Minnesota’s government will be shutdown over the Fourth of July weekend as the state’s Republican-controlled state legislature and Democratic governor failed to reach an agreement to close a $5 billion budget deficit before midnight. To close the deficit, Gov. Mark Dayton (D) proposed raising taxes on people making over $1 million a year. Republicans, who took control of both houses last November and campaigned on a platform of no tax increases, are digging in their heels and insist on reducing the deficit through major budget cuts.
This state battle closely mirrors the one on the national stage over the debt ceiling:
Without a two-year budget agreement in place, state parks and the Minnesota Zoo will be shut for the July 4 holiday weekend, nonemergency road construction will halt and thousands of state workers will be furloughed.
Government functions deemed critical by a county judge on Wednesday will keep operating, including the state patrol, prisons and the Medicaid health-insurance program for the poor. Courts will stay open, and welfare and food-stamp payments will continue.[…]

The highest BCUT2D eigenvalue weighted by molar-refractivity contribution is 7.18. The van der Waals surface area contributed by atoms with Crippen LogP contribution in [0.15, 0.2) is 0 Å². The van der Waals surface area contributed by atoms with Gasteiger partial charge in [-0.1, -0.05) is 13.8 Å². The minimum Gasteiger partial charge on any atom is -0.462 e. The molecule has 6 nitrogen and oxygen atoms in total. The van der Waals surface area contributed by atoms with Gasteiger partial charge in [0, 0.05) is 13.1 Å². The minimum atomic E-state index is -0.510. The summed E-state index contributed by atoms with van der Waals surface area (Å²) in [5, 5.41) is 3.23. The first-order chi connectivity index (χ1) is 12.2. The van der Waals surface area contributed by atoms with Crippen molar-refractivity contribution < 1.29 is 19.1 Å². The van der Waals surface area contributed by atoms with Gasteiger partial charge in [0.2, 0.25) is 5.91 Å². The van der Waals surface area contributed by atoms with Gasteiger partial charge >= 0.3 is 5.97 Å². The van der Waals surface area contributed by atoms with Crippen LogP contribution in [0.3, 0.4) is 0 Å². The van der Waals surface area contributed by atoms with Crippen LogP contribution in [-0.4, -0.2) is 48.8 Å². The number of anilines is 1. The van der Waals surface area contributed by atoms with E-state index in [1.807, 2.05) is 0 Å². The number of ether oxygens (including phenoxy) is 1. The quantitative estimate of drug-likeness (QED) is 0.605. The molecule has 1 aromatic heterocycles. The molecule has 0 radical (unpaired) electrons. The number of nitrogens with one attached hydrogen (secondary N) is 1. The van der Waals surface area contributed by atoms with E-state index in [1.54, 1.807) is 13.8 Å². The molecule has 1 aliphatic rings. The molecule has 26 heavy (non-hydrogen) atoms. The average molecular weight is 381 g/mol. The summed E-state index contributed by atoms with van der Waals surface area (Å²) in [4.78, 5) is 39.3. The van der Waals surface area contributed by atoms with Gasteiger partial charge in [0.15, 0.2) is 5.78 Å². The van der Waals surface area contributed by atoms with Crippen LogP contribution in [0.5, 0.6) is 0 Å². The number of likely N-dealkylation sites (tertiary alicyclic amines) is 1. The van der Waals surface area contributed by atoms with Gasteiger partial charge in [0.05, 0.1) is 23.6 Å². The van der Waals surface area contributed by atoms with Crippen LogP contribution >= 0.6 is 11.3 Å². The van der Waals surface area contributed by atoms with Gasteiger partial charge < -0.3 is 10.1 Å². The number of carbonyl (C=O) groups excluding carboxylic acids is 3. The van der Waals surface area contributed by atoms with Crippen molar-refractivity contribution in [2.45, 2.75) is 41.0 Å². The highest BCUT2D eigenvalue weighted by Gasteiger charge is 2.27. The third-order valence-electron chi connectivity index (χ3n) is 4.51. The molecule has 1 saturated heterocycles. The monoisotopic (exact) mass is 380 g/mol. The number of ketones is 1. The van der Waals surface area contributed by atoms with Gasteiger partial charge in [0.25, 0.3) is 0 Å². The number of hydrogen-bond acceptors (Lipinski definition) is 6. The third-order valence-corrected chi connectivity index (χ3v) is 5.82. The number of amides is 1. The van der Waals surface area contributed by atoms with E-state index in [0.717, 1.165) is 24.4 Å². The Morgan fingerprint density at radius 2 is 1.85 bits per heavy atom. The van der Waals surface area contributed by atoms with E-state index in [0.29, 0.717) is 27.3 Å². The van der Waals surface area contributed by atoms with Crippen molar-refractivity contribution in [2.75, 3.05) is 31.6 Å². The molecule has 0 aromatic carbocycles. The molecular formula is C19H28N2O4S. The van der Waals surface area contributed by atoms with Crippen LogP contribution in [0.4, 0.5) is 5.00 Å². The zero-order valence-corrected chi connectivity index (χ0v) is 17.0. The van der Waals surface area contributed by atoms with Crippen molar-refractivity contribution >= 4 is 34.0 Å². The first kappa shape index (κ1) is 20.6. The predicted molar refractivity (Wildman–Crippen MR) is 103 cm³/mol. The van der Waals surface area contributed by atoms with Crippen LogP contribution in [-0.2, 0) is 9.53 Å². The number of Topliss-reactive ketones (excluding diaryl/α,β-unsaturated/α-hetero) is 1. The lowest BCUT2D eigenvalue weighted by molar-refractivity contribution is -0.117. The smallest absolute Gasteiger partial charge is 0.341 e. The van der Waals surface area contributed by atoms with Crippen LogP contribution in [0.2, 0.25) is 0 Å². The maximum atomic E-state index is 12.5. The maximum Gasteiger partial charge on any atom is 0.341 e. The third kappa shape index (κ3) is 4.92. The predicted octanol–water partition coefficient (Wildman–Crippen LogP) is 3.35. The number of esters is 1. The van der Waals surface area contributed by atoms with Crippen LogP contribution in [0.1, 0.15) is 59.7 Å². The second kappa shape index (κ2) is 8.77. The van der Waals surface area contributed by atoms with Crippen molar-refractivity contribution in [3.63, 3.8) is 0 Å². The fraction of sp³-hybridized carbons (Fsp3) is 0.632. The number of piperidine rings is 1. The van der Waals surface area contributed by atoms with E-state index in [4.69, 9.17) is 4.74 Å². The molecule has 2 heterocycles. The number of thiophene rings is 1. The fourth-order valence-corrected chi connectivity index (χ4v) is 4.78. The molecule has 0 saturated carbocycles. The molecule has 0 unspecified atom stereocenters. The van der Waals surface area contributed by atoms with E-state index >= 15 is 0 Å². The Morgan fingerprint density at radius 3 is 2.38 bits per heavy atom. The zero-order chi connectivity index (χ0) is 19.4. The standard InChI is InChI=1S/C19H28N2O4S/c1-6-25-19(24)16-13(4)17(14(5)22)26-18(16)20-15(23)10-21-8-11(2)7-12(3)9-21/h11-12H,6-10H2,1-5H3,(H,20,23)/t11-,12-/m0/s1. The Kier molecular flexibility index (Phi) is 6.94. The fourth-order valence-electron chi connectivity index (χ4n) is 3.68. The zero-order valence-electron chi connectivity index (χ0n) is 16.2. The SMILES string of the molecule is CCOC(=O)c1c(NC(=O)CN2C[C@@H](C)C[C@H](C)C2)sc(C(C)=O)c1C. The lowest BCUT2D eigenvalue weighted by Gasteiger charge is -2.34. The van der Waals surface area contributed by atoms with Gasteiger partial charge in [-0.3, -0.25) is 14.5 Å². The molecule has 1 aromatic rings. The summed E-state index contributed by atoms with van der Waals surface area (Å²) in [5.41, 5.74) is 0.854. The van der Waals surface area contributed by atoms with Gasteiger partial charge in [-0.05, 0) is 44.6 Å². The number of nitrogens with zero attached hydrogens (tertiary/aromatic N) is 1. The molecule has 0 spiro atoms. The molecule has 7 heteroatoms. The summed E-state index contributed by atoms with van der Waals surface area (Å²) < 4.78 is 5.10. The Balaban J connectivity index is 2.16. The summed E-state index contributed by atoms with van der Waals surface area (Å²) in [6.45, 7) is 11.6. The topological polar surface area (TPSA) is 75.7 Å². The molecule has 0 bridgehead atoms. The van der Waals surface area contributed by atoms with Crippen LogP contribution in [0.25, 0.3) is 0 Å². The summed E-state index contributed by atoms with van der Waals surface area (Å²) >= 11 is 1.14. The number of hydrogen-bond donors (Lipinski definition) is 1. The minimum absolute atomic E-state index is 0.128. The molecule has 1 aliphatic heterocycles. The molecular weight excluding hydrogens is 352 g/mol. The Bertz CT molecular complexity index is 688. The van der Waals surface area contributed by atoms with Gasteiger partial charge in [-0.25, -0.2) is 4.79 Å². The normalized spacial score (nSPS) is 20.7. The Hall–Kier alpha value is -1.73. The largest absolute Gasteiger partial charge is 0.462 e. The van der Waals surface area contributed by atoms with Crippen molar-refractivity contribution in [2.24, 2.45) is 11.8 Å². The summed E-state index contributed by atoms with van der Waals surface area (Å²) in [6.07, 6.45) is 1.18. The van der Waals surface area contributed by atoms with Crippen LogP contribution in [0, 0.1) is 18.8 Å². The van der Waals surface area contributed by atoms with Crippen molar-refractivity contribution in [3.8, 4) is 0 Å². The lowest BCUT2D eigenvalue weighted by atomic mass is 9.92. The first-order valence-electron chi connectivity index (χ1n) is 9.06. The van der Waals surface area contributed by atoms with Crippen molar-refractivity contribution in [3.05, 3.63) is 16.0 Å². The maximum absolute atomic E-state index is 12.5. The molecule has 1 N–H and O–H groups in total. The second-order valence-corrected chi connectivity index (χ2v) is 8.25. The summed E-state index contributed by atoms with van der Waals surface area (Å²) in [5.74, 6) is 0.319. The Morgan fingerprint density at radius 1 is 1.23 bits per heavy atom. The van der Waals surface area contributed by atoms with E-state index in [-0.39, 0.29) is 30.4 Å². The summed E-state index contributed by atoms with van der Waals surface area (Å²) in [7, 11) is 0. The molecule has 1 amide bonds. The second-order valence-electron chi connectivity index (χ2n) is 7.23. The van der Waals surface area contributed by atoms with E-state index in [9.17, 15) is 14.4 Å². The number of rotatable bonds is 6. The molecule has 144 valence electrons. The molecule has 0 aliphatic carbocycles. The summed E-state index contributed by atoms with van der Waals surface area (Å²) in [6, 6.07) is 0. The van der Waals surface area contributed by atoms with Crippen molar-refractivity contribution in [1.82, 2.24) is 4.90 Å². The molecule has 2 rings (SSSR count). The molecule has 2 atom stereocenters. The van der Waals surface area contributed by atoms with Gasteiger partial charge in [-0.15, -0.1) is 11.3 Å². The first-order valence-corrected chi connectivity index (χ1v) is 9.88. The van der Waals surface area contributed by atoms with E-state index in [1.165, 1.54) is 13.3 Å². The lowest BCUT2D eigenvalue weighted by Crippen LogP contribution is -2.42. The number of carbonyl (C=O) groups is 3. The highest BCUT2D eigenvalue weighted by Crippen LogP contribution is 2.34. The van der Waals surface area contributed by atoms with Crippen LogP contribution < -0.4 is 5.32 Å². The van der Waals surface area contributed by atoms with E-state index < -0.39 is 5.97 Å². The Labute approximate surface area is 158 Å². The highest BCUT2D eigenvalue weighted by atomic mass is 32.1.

Senate Majority Leader Amy Koch, a Republican, said late Thursday that the state’s health and human-services budget was a sticking point in the negotiations.
Ms. Koch was interrupted several times by protestors in the Capitol chanting, “Tax the rich!”
The effects were reportedly already being felt hours ahead of the deadline, as people rushed to get driver’s and fishing licenses, and “park officials began warning campers to pack their gear and leave.”
Dayton is standing by his plan to raise taxes on millionaires in order to spare cuts in services to the most vulnerable residents. He told reporters late Thursday, “This is a night of deep sorrow for me because I don’t want to see this shutdown occur. But I think there are basic principles and the well-being of millions of people in Minnesota that would be damaged not just for the next week or whatever long it takes, but the next two years and beyond with these kind of permanent cuts in personal care attendants and home health services and college tuition increases.”
This is Minnesota’s second government shutdown in the last six years. The first occurred in 2005 under then-Governor Tim Pawlenty (R), and lasted only a few days. However, this year’s shutdown is “expected to become the broadest shutdown of state services in its history.”